Now imagine tipping one of those dominoes and marvel at the chain of causes and effects that bring all the dominoes down in an orderly and predictable manner.

I cannot put my finger on it, but there is something very appealing to me in long and elaborate sequences of events that cause changes to the configuration of mechanical systems by virtue of fundamental physic laws. Phew...

Hanging off a branch

During my random lunch-time browsing, I stumbled on Streamed Lines, an excellent paper on branching patterns and effective parallel software development techniques.

It is definitely worth a read, even for the experienced software engineer. The paper explores the many uses of various branching and merging techniques, and provides terminology to describe related practices and concepts.

I particularly appreciated the analysis of patterns categories and found a number of stimulating ideas.

Debian GNU/Linux and world domination

The power and flexibility of Debian GNU/Linux never ceases to amaze me.

My root file system suffered from an unrecoverable partial failure yesterday. That resulted in a number of files in the /sbin directory being inaccessible. I know, with all the non vital directories in a file system, why is it that the most critical ones get hit the most?
Well, better /sbin than /home, right?

Anyway, the first thing I did was to boot off Knoppix and back up the entire contents of the hard drive, partition by partition. I used a combination of tar and ssh, partimage, rsync, and good old dd.
"What, you did not have backups already?" - I hear you ask. Well, you know, real men do not keep backups :-)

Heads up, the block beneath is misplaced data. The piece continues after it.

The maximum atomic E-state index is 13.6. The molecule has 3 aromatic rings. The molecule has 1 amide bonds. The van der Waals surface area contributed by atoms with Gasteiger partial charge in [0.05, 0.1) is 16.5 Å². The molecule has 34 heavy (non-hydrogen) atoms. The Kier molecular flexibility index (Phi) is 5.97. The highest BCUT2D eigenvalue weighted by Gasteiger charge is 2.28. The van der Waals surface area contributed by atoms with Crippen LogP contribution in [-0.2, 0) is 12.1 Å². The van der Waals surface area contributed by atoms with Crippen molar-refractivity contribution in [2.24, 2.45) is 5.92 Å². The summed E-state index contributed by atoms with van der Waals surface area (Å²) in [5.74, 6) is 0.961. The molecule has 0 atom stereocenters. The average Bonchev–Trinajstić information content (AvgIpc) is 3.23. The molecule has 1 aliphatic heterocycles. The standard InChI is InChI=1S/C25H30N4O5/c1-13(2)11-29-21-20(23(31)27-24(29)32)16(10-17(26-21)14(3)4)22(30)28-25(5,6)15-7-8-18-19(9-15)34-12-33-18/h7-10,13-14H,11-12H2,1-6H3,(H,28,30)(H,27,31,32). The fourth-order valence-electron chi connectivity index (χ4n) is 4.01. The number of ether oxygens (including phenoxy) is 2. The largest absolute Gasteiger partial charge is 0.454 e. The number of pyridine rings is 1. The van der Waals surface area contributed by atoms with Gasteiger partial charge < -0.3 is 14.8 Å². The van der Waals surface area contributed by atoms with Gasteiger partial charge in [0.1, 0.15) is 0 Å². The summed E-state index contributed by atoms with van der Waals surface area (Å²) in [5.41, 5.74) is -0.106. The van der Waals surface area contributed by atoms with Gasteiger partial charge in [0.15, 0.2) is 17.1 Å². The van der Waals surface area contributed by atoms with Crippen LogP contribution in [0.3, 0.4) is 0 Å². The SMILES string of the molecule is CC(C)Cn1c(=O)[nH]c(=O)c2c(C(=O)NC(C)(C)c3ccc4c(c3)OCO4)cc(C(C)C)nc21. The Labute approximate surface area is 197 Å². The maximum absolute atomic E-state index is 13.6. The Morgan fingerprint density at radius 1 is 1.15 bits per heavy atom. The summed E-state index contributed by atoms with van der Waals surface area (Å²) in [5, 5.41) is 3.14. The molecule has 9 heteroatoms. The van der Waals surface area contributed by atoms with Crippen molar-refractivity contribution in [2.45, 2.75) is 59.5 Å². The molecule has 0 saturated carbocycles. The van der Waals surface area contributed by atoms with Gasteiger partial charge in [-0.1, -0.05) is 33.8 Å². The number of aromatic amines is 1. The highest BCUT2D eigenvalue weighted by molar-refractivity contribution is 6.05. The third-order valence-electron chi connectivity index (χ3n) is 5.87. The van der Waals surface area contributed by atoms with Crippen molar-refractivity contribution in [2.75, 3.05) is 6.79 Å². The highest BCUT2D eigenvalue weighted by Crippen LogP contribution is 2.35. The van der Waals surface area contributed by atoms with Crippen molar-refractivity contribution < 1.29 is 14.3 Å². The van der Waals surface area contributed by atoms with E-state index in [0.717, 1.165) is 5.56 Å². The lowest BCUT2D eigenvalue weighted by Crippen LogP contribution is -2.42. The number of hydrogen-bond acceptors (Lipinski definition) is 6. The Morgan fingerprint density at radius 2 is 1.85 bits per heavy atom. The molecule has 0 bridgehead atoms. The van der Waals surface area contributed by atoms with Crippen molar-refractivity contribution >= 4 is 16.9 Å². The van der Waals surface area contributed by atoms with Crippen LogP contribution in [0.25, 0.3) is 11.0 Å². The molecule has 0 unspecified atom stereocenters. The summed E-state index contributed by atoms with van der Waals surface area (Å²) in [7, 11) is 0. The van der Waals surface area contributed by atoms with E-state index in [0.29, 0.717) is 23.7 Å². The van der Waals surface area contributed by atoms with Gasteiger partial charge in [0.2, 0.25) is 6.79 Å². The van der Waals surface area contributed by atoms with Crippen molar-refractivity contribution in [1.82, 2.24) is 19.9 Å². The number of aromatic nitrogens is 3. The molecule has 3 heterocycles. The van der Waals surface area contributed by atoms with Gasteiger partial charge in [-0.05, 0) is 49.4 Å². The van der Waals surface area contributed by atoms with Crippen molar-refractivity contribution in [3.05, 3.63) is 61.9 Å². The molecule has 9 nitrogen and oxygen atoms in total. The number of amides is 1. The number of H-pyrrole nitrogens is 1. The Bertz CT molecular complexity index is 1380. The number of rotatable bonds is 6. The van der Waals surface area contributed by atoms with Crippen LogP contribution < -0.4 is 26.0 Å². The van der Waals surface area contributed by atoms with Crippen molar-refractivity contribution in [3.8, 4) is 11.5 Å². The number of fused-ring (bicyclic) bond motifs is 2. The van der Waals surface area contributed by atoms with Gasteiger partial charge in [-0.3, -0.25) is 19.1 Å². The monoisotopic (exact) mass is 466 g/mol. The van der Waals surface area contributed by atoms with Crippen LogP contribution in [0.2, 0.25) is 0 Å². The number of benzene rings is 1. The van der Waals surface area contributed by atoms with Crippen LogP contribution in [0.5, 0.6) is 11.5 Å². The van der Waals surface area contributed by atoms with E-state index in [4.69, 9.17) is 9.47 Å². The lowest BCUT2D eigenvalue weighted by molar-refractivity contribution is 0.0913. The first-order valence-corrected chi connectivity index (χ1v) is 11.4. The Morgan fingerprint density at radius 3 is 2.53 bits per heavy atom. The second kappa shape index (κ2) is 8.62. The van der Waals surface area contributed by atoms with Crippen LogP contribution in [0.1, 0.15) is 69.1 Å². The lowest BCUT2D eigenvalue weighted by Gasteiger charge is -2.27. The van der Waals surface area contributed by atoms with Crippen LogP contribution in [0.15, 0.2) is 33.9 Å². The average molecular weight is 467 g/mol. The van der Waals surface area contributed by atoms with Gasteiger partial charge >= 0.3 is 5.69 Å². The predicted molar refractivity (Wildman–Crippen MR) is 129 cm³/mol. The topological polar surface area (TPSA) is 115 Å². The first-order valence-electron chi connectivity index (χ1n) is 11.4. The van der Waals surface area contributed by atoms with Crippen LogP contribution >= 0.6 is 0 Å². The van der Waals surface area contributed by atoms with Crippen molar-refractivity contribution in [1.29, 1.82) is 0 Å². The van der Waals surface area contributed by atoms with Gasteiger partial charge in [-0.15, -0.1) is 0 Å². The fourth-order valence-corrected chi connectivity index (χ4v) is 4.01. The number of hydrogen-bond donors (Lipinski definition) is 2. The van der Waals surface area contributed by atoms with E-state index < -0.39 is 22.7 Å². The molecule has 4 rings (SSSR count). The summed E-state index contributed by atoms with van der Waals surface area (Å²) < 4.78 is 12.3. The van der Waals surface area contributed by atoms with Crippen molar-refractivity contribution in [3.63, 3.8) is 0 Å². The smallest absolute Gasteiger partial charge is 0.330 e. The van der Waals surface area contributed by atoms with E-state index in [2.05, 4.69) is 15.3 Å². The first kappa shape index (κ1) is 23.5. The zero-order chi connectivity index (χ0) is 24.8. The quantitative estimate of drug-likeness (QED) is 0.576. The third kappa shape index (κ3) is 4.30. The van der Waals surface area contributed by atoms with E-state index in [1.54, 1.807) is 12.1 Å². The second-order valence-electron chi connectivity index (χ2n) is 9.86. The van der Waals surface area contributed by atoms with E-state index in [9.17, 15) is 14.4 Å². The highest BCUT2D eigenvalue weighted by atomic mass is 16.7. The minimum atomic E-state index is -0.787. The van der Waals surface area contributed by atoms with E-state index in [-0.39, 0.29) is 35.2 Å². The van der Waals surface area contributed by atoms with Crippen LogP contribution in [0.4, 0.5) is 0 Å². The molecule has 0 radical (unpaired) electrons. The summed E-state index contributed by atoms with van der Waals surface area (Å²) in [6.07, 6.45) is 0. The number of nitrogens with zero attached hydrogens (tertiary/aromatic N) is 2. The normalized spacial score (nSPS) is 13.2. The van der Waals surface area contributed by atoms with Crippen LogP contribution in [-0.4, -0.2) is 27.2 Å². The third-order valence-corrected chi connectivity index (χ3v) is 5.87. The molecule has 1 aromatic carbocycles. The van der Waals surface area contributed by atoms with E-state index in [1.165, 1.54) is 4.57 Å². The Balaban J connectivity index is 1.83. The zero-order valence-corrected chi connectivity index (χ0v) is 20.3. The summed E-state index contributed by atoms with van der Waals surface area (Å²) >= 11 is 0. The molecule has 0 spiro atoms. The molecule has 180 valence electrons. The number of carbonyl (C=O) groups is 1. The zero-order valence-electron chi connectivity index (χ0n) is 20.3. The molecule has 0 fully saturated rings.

Aerlingus and Ryanair

Aerlingus is under threat of being taken over by Ryanair. Ryanair launched a takeover bid of Aerlingus' shares, in an effort to acquire more than 50% of Aerlingus shares.

I strongly hope that Ryanair is not successful in its takeover manouvre, for a number of reasons.

First and foremost, having two great low-cost air carriers is certainly good for customers. Customers can only benefit from competition between the two airlines. Ryanair and Aerlingus happen to compete on many airport and routes that I frequently use, with obvious advantages to my finances.

The Dublin-Milan route is serviced by both airlines, and having two companies competing with lower rates, promotional offers, and ticket sales makes flying home to see family and friends cheap and fun.

Hello, World!

Hello, World!

Hello, World!

What a better way to start off my brand new blog than with my own exuberant Hello World post!

I am sure that all you techies reading this will have already noticed the extra care I took in adorning the hello, world statement with capital letters and punctuation -a distinct improvement over the first and original version of the historical hello, world program -

For those of you that do not know what a hello, world program even is, welcome to my blog! Please do not run away just yet.
I promise I will not just write about computers, information technology and software engineering. And when I do, I will clearly mark those technical posts so that you, the reader, can easily filter out those posts that, let us admit, only a handful of people would actually enjoy reading.